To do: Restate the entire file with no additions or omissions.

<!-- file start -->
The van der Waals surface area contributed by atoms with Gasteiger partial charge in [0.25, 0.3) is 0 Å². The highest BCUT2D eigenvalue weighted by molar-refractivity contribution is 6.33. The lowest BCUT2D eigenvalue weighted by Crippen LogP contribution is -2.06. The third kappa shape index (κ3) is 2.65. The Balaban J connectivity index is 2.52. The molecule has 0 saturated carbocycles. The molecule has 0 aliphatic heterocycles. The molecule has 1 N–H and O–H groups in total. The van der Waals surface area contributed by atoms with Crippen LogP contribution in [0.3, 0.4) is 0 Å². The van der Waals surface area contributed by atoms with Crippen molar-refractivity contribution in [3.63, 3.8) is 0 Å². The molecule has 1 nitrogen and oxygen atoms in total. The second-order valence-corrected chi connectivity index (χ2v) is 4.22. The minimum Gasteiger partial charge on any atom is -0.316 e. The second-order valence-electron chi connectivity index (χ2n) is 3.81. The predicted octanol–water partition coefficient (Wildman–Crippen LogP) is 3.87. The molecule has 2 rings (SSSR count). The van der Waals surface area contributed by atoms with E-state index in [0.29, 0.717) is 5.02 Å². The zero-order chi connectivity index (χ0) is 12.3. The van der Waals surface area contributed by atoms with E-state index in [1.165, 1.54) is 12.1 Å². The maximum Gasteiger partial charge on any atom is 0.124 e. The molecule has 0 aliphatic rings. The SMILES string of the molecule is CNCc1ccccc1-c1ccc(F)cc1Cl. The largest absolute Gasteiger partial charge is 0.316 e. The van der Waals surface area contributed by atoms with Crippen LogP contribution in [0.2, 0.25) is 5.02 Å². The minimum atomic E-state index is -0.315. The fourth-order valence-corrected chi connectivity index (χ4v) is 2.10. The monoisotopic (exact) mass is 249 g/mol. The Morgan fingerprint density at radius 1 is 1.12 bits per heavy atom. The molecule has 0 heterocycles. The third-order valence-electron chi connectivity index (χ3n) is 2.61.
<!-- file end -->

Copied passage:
The van der Waals surface area contributed by atoms with Gasteiger partial charge in [0.25, 0.3) is 0 Å². The highest BCUT2D eigenvalue weighted by molar-refractivity contribution is 6.33. The lowest BCUT2D eigenvalue weighted by Crippen LogP contribution is -2.06. The third kappa shape index (κ3) is 2.65. The Balaban J connectivity index is 2.52. The molecule has 0 saturated carbocycles. The molecule has 0 aliphatic heterocycles. The molecule has 1 N–H and O–H groups in total. The van der Waals surface area contributed by atoms with Crippen LogP contribution in [0.3, 0.4) is 0 Å². The van der Waals surface area contributed by atoms with Crippen molar-refractivity contribution in [3.63, 3.8) is 0 Å². The molecule has 1 nitrogen and oxygen atoms in total. The second-order valence-corrected chi connectivity index (χ2v) is 4.22. The minimum Gasteiger partial charge on any atom is -0.316 e. The second-order valence-electron chi connectivity index (χ2n) is 3.81. The predicted octanol–water partition coefficient (Wildman–Crippen LogP) is 3.87. The molecule has 2 rings (SSSR count). The van der Waals surface area contributed by atoms with E-state index in [0.29, 0.717) is 5.02 Å². The zero-order chi connectivity index (χ0) is 12.3. The van der Waals surface area contributed by atoms with E-state index in [1.165, 1.54) is 12.1 Å². The maximum Gasteiger partial charge on any atom is 0.124 e. The molecule has 0 aliphatic rings. The SMILES string of the molecule is CNCc1ccccc1-c1ccc(F)cc1Cl. The largest absolute Gasteiger partial charge is 0.316 e. The van der Waals surface area contributed by atoms with Crippen LogP contribution in [0.2, 0.25) is 5.02 Å². The minimum atomic E-state index is -0.315. The fourth-order valence-corrected chi connectivity index (χ4v) is 2.10. The monoisotopic (exact) mass is 249 g/mol. The Morgan fingerprint density at radius 1 is 1.12 bits per heavy atom. The molecule has 0 heterocycles. The third-order valence-electron chi connectivity index (χ3n) is 2.61.